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Truck Accidents - Improper Loading of Cargo

When cargo is improperly loaded on a large tractor trailer there is a significant danger that there will be a truck accident.

Statistics of the Federal Motor Carriers Safety Administration and the National Highway Traffic Safety Administration show that cargo shifting because it is improperly loaded causes a significant amount of truck crashes resulting in injuries to innocent parties driving on the roadway in much smaller passenger vehicles.

Load shifting, because it is improperly loaded, can cause the truck driver to lose control of the truck causing the truck to overturn causing injury to the occupants of the vehicle it strikes. If the load is not enclosed in a trailer, but in an open flat bed and it is improperly loaded it can cause the load to fall off of the flat bed trailer striking other vehicles causing personal injury.

The Federal Motor Carriers Safety Administration under section 392.9 calls for the inspection of cargo, cargo securement devices and systems. The purpose of this regulation is to make certain that cargo is loaded safely and securely so it cannot shift and cause a severe accident injuring innocent occupants of smaller vehicles.

Shifting of cargo inside a large trailer when the cargo is not loaded properly can occur when the driver of the tractor trailer takes a curve too fast or abruptly, stops and starts suddenly, uses excessive speed or drives over poor road surfaces - all of this will help erode load securement. The Federal Motor Carriers Safety Administration requires drivers to check the load after driving 50 miles and then after each 150 miles into the trip, if practical.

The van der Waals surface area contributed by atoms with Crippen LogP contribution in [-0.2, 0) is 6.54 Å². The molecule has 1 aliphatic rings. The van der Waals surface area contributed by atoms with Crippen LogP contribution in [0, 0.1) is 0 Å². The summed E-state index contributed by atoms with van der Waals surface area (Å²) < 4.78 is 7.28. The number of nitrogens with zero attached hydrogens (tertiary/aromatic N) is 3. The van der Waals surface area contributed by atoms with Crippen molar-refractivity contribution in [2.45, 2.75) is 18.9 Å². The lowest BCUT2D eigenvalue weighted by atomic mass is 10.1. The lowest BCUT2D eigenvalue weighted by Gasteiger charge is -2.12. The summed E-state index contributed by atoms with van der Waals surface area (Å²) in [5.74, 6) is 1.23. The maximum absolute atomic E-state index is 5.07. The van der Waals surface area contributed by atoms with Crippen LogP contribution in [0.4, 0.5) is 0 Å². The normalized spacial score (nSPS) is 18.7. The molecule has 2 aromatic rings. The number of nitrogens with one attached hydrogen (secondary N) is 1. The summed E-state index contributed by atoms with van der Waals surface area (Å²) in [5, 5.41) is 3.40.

Loaded large tractor trailer trucks can weigh more than 80,000lbs and can measure 8ft 6in wide and 65 ft long and 14 ft high and are extremely dangerous when not loaded properly.

When a load shifts as it has not been loaded properly the center of gravity of the trailer changes and this can lead to the tractor trailer rolling over striking smaller vehicles causing personal injuries to the occupants of the smaller vehicles.

When injuries occur as a result of these types of truck accidents there may be many parties liable to the injured victims for the failure to load the tractor trailer properly.

The employees of the shipper that load the trailer can make the shipper liable by not securing the load properly. Thereafter, the truck driver may be liable for not checking how the cargo was loaded and for not doing periodic checks as required by the federal regulations.

The trucking company would, in that case, also be liable for not properly training the truck driver. Lastly, whoever hired the trucking company to move the cargo may be liable for the negligent hiring of the trucking company.

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